Mark J. Rozell is a professor of public policy at George Mason University, author of numerous studies on the intersection of religion and U.S. politics and a contributor to The Washington Post’s local faith leader network. His latest book is “Religion and the American Presidency.”

Modern election campaigns prominently feature appeals to religiously motivated voters. Candidates and consultants understand the powerful impact of the faith factor for many voters.

Yet there has been notably much less “God talk” by the candidates in this presidential election season than there was in 2008 and especially in 2004. President Obama and former governor Mitt Romney have mostly avoided any mention of their own religious identities and, to the extent that they have engaged in religious-based discourse, it has been of a very general nature regarding their commitments to belief in God and to how faith guides their personal and public lives.

Each candidate recognizes the downsides of emphasizing his own faith tradition, as surveys show substantial-sized minorities of voters expressing discomfort with Romney’s Mormon faith or not accepting the authenticity of Obama’s identity as a Christian.

Religious identity nonetheless remains a key factor in the election. The voting patterns of religious groupings are hard to ignore. Consider the following breakdowns, first with a look at the one-party-leaning groups:

White Evangelical Protestants comprise about one-fourth of the population and have voted overwhelmingly Republican in recent election cycles – about 72 percent for John McCain (2008) and 78 percent for George W. Bush (2004). Survey data by such respected nonpartisan organizations as the Pew Forum and Public Religion Research Institute show that Romney is faring at least as well, and perhaps even better, with this group than McCain did.

Unaffiliateds, or the religious “nones,” are nearly one-fifth of the population and are as solidly pro-Democratic as evangelical Protestants are pro-Republican. Survey data currently suggest about three-fourths of this group will vote for the president.

Black Protestants — about 8 percent of the population — are overwhelmingly pro-Democratic and surveys have this group giving almost universal support for Obama’s reelection.

Small religious minorities – several percent of the population — mostly are pro-Democratic, and these would include Muslims, Jews and a number of Eastern and New Age religious identities. Mormons of course would be the exception as a solidly Republican voting religious group.

Second, other groups divide their support between the major parties to varying degrees:

Mainline Protestants are slightly less than one-fifth of the population, and this group has voted Republican in recent election cycles, but only by small margins. The key determinant for this group is religious practice, not identity. The less religiously observant of this group has split its vote nearly evenly between the major parties in the latest two presidential election cycles, whereas the regular church-attending members of this group have favored the GOP candidates with 55 percent of the vote in 2008 and 60 percent in 2004. Survey data again show similar splits are likely this year.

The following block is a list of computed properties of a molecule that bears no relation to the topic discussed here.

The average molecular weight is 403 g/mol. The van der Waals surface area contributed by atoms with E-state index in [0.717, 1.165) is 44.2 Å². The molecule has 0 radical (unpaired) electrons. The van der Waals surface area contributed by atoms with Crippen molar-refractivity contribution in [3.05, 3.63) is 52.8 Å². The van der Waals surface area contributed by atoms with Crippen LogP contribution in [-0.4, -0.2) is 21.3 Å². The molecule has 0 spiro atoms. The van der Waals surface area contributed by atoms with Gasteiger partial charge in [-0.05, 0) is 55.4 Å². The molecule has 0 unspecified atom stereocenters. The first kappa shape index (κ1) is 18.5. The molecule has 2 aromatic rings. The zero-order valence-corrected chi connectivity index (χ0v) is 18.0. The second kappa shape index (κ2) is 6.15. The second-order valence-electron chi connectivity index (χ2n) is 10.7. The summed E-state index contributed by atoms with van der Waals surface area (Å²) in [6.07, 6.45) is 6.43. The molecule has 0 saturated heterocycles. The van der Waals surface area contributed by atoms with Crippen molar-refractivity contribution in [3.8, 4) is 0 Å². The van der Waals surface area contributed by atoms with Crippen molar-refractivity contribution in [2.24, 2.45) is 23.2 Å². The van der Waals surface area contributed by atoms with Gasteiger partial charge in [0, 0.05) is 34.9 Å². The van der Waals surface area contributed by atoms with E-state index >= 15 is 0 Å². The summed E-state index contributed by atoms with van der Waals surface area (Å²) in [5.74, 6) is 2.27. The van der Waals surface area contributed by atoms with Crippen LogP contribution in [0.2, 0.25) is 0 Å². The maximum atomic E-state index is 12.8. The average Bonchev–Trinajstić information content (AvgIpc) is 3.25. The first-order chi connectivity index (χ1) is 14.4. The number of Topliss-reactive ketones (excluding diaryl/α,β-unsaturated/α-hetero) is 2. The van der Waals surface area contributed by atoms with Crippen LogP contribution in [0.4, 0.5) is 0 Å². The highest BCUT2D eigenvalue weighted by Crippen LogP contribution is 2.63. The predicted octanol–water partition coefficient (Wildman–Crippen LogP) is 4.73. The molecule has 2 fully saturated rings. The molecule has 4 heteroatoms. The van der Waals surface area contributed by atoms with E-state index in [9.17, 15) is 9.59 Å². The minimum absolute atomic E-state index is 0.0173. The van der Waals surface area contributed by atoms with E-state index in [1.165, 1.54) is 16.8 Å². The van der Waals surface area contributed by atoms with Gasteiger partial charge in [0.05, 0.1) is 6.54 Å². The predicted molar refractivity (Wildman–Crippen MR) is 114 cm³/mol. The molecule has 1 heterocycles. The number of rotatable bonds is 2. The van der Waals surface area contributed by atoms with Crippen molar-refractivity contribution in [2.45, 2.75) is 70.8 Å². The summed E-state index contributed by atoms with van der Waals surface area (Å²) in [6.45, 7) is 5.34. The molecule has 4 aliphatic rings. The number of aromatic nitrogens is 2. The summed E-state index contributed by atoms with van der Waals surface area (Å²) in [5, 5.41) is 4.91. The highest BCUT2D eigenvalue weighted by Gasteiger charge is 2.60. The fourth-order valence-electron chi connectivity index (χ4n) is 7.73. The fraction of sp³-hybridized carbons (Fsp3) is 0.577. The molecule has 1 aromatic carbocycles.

Catholics comprise about one-fourth of the population and commonly are known as the “swing vote” in national elections. Yet there really is no distinctive Catholic vote, as this segment time and again in recent years has voted similarly to the general population. Examining Catholic subgroups provides useful insights, as White Catholics (lean Republican) vote differently than Latino Catholics (heavily Democratic); observant Catholics (heavily Republican) vote differently than nominal Catholics (lean Democratic). A recent Public Religion Research Institute study concludes that the possible key to victory this year in the presidential race is which group of Catholics shows up in big numbers on Election Day (and early voting).

Indeed, in what looks to be such a closely contested election, the turnout of any of the above groups is potentially critical. For example, a surge in white evangelical voting in 2004 played a key role in the reelection of George W. Bush. In 2008, Obama not only won the traditional Democratic-leaning of these groups, but also mainline Protestants and Catholics, while slightly holding down his losses among white evangelicals.

What is the path to victory in 2012?

For Romney, it is a large turnout and commanding majorities among white evangelicals and observant Catholics, a strong majority of observant mainline Protestants, and holding down his losses – or at least hoping for a tepid turnout — in the other groups.

For Obama, it is to hold the same coalition of groups that he previously carried – black Protestants, less observant white mainline Protestants, less observant Catholics, unaffiliateds, and many small religious minorities – while hoping for a lowered turnout among white evangelicals and observant Catholics.